Over at the indispensable Nigeness, Nige occasionally writes a postage about a fortuitous find in a secondhand bookshop. I thought I would follow his example, for yesterday I was in Rye, and in a tiny bookshop called the Tiny Bookshop I was happy to come upon a 1956 Penguin copy of Passages From Arabia Deserta by Charles Montagu Doughty, for a mere three pounds.
This is an abridged version of Doughty’s best-known work, Travels In Arabia Deserta, which was extolled by The Observer thus: “Charles Montagu Doughty was one of the great men of our day, the author of a unique prose masterpiece. For many readers it is a book so majestic, so vital, of such incomparable beauty of thought, of observation, and of diction as to occupy a place apart among their most cherished literary possessions”.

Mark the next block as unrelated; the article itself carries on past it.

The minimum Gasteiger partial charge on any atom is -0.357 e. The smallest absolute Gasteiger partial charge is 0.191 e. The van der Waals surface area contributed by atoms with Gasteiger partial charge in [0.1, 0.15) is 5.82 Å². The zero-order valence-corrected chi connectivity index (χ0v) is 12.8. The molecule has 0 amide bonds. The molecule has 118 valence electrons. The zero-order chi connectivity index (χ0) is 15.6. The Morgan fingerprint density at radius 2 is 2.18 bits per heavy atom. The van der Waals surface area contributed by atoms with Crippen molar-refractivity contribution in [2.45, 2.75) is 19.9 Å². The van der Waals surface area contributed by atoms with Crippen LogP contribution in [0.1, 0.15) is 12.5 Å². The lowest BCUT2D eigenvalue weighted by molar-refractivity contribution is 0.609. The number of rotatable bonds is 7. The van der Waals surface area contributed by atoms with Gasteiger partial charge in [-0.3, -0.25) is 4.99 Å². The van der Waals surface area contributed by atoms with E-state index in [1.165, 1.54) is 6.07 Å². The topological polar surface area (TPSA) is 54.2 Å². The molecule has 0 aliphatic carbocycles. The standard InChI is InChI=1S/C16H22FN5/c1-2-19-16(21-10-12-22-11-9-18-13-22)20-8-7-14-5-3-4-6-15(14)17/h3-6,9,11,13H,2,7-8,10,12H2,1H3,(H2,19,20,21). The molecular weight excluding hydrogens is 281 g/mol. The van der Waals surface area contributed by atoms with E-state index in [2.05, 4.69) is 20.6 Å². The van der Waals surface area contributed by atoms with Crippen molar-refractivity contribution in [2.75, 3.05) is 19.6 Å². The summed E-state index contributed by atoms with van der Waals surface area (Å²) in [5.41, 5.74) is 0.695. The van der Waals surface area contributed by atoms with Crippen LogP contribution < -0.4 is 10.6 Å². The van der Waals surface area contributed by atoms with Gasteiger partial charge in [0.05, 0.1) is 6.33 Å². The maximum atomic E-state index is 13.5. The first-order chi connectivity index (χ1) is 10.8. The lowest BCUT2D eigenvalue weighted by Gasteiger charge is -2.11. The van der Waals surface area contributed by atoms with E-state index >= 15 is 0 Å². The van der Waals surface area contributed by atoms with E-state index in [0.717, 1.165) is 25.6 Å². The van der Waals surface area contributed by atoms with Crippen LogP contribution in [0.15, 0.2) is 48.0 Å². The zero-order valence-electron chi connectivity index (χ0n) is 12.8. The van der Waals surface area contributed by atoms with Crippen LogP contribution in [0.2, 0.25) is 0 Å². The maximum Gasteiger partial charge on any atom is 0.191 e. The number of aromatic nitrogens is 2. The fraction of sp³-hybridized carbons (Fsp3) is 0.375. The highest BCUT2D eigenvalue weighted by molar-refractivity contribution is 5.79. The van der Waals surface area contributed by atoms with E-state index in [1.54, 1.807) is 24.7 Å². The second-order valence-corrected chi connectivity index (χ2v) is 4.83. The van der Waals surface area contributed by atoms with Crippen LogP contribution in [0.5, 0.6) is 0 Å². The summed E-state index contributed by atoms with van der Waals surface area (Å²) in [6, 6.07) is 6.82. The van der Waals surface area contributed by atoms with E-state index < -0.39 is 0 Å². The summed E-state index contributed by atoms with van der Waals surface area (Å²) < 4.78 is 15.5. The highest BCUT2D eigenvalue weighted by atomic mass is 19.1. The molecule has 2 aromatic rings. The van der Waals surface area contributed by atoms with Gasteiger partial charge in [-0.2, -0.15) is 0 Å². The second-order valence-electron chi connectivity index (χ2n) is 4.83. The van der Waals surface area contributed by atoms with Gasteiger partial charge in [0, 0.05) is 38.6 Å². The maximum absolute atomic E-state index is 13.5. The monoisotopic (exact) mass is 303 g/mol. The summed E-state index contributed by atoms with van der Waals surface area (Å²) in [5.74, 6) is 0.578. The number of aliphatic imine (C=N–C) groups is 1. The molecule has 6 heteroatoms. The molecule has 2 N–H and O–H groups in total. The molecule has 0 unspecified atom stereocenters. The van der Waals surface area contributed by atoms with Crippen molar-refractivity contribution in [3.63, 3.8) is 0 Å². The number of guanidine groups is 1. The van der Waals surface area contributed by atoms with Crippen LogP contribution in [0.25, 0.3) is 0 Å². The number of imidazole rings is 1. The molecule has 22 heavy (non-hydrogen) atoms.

I have written about Doughty before, with particular reference to his strangely hypnotic prose. Never having had the courage to tackle the Travels in their vast entirety, I shall look forward to reading this abridgement – still over 300 pages.